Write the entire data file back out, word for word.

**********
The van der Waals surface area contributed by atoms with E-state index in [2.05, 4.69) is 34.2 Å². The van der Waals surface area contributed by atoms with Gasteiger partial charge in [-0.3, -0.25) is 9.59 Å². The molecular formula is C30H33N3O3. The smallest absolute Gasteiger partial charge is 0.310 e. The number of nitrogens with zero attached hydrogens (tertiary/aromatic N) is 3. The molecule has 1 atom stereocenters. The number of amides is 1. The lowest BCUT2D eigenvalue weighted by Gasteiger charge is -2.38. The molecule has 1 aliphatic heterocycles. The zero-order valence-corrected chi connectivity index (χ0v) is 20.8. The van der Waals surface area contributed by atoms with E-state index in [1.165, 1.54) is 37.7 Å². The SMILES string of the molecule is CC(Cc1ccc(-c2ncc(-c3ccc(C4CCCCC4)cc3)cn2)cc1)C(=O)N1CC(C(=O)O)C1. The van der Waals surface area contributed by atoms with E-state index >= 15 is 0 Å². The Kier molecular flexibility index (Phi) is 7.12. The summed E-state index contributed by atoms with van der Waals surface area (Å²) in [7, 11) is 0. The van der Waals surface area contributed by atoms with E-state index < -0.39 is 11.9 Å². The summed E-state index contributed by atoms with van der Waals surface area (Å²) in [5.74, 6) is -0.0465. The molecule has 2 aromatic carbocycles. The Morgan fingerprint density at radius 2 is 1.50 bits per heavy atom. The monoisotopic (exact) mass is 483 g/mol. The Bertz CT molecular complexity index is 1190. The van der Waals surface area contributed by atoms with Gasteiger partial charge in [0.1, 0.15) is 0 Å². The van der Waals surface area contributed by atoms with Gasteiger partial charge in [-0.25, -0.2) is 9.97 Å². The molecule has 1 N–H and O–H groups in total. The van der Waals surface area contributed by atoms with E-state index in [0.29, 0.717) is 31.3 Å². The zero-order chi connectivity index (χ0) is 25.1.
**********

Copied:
The van der Waals surface area contributed by atoms with E-state index in [2.05, 4.69) is 34.2 Å². The van der Waals surface area contributed by atoms with Gasteiger partial charge in [-0.3, -0.25) is 9.59 Å². The molecular formula is C30H33N3O3. The smallest absolute Gasteiger partial charge is 0.310 e. The number of nitrogens with zero attached hydrogens (tertiary/aromatic N) is 3. The molecule has 1 atom stereocenters. The number of amides is 1. The lowest BCUT2D eigenvalue weighted by Gasteiger charge is -2.38. The molecule has 1 aliphatic heterocycles. The zero-order valence-corrected chi connectivity index (χ0v) is 20.8. The van der Waals surface area contributed by atoms with E-state index in [1.165, 1.54) is 37.7 Å². The SMILES string of the molecule is CC(Cc1ccc(-c2ncc(-c3ccc(C4CCCCC4)cc3)cn2)cc1)C(=O)N1CC(C(=O)O)C1. The van der Waals surface area contributed by atoms with E-state index >= 15 is 0 Å². The Kier molecular flexibility index (Phi) is 7.12. The summed E-state index contributed by atoms with van der Waals surface area (Å²) in [7, 11) is 0. The van der Waals surface area contributed by atoms with E-state index < -0.39 is 11.9 Å². The summed E-state index contributed by atoms with van der Waals surface area (Å²) in [5.74, 6) is -0.0465. The molecule has 2 aromatic carbocycles. The Morgan fingerprint density at radius 2 is 1.50 bits per heavy atom. The monoisotopic (exact) mass is 483 g/mol. The Bertz CT molecular complexity index is 1190. The van der Waals surface area contributed by atoms with Gasteiger partial charge in [0.1, 0.15) is 0 Å². The van der Waals surface area contributed by atoms with Gasteiger partial charge in [-0.25, -0.2) is 9.97 Å². The molecule has 1 N–H and O–H groups in total. The van der Waals surface area contributed by atoms with E-state index in [0.29, 0.717) is 31.3 Å². The zero-order chi connectivity index (χ0) is 25.1.